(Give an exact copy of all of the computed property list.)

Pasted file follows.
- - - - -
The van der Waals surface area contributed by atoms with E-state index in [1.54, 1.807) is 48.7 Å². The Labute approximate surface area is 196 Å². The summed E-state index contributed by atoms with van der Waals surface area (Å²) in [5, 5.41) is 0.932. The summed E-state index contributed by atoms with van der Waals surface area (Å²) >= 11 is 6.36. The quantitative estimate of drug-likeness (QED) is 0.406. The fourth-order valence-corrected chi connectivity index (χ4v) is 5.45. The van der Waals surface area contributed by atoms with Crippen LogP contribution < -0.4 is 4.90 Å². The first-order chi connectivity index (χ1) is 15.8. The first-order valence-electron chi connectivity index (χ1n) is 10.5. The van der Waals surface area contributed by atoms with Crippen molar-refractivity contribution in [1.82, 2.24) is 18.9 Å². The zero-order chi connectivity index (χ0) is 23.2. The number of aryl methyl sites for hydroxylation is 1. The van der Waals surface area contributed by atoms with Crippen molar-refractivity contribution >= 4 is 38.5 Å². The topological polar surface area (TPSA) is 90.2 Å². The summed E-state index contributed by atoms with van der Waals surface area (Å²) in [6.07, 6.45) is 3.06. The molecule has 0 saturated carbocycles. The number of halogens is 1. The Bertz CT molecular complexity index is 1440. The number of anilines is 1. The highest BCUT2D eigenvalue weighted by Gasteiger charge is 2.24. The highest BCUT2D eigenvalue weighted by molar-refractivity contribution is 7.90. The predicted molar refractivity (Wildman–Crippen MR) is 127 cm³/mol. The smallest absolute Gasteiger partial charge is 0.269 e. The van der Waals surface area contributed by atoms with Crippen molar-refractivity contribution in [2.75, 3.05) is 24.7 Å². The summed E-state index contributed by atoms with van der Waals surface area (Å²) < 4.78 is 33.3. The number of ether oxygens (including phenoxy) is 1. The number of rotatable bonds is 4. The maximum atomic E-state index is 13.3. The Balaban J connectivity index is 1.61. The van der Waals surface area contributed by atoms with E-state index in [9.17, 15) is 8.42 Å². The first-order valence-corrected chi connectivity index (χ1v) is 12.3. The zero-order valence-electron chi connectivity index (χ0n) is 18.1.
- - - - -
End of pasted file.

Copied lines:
The van der Waals surface area contributed by atoms with E-state index in [1.54, 1.807) is 48.7 Å². The Labute approximate surface area is 196 Å². The summed E-state index contributed by atoms with van der Waals surface area (Å²) in [5, 5.41) is 0.932. The summed E-state index contributed by atoms with van der Waals surface area (Å²) >= 11 is 6.36. The quantitative estimate of drug-likeness (QED) is 0.406. The fourth-order valence-corrected chi connectivity index (χ4v) is 5.45. The van der Waals surface area contributed by atoms with Crippen LogP contribution < -0.4 is 4.90 Å². The first-order chi connectivity index (χ1) is 15.8. The first-order valence-electron chi connectivity index (χ1n) is 10.5. The van der Waals surface area contributed by atoms with Crippen molar-refractivity contribution in [1.82, 2.24) is 18.9 Å². The zero-order chi connectivity index (χ0) is 23.2. The number of aryl methyl sites for hydroxylation is 1. The van der Waals surface area contributed by atoms with Crippen molar-refractivity contribution >= 4 is 38.5 Å². The topological polar surface area (TPSA) is 90.2 Å². The summed E-state index contributed by atoms with van der Waals surface area (Å²) in [6.07, 6.45) is 3.06. The molecule has 0 saturated carbocycles. The number of halogens is 1. The Bertz CT molecular complexity index is 1440. The number of anilines is 1. The highest BCUT2D eigenvalue weighted by Gasteiger charge is 2.24. The highest BCUT2D eigenvalue weighted by molar-refractivity contribution is 7.90. The predicted molar refractivity (Wildman–Crippen MR) is 127 cm³/mol. The smallest absolute Gasteiger partial charge is 0.269 e. The van der Waals surface area contributed by atoms with Crippen molar-refractivity contribution in [2.75, 3.05) is 24.7 Å². The summed E-state index contributed by atoms with van der Waals surface area (Å²) < 4.78 is 33.3. The number of ether oxygens (including phenoxy) is 1. The number of rotatable bonds is 4. The maximum atomic E-state index is 13.3. The Balaban J connectivity index is 1.61. The van der Waals surface area contributed by atoms with E-state index in [9.17, 15) is 8.42 Å². The first-order valence-corrected chi connectivity index (χ1v) is 12.3. The zero-order valence-electron chi connectivity index (χ0n) is 18.1.